paul bodin

Plato, Socrates, and Jazz

Concert and forum connect jazz, children, and philosophy


During his undergraduate studies at the University of Oregon, Torrey Newhart focused primarily on music. But he also found that he had such a deep passion for reading philosophy that he pursued a minor in the subject. “I believe that thinking about philosophy opens people up to perspectives other than their own and challenges people to think more broadly on any and all issues,” Newhart, now a Eugene jazz musician, explains. “This translates to my music when I’m improvising or composing, because it serves as a constant reminder that there are no limits to what one can do.”

Newhart’s twin passions converge this Saturday, May 21, when his jazz quintet provides a musical wrap-up to a two-day event that explores “teaching children and adolescents how to engage in critical thinking through philosophical inquiry,” according to the I Never Thought About it That Way! forum’s web site. Newhart’s ensemble will perform his original music influenced by philosophers Plato, Socrates, and Simone De Beauvoir.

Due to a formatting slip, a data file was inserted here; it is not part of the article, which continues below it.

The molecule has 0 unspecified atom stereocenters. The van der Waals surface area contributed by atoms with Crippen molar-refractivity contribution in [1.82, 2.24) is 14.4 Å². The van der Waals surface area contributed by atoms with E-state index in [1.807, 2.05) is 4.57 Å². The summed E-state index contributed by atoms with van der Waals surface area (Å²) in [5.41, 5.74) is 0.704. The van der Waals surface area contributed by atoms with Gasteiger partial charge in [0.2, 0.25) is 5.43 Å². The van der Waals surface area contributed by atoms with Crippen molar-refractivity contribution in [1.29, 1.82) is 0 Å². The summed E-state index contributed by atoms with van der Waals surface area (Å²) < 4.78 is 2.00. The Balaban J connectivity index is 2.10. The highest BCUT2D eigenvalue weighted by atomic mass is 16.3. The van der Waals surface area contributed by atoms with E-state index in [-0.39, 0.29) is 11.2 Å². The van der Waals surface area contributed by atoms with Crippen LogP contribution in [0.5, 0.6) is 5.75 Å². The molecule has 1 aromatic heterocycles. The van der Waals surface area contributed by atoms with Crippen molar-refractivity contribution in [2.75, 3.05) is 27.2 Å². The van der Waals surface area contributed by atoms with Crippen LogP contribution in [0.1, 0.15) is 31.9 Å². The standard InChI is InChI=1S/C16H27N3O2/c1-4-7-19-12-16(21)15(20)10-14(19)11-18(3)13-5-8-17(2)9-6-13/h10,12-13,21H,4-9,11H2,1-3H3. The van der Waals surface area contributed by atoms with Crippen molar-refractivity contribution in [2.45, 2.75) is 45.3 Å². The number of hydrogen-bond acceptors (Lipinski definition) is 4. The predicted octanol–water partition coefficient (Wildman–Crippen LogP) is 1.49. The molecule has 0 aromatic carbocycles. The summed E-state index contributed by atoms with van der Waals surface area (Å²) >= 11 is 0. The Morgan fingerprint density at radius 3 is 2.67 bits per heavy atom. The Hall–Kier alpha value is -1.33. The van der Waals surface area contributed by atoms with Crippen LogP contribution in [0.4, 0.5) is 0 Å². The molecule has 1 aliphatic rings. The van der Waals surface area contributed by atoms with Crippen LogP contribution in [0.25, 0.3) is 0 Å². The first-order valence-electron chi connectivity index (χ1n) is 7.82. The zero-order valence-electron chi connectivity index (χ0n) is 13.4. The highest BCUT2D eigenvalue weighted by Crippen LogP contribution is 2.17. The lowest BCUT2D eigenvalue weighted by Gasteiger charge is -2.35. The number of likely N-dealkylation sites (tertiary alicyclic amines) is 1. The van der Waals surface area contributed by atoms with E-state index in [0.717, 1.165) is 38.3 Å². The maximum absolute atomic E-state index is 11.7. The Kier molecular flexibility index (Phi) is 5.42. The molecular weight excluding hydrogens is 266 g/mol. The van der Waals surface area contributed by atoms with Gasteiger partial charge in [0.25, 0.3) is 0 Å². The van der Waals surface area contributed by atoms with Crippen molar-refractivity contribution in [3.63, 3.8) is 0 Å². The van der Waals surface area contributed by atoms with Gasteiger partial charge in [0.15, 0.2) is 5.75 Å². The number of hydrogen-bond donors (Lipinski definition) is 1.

Musician, composer, educator Torrey Newhart.

Musician, composer, educator Torrey Newhart.

Saturday night’s “The Philosophy of Jazz” event at the Broadway Avenue House Concerts includes original and familiar tunes played by Newhart on keyboard, Josh Hettwer on tenor sax, his brother Matt on trombone, bassist Lyle Hopkins, and Ken Mastrogiovanni on drums. “The title definitely comes from the performance’s connection to the philosophy talks during the day and since I have a handful of pieces that are directly related to and named after people in philosophy or philosophical concepts, it just made sense!” Newhart says. “The only direct connection to philosophy in the music itself is that we cover a broad range of styles and I hope the listener will join me in a journey of questioning what makes music, music.”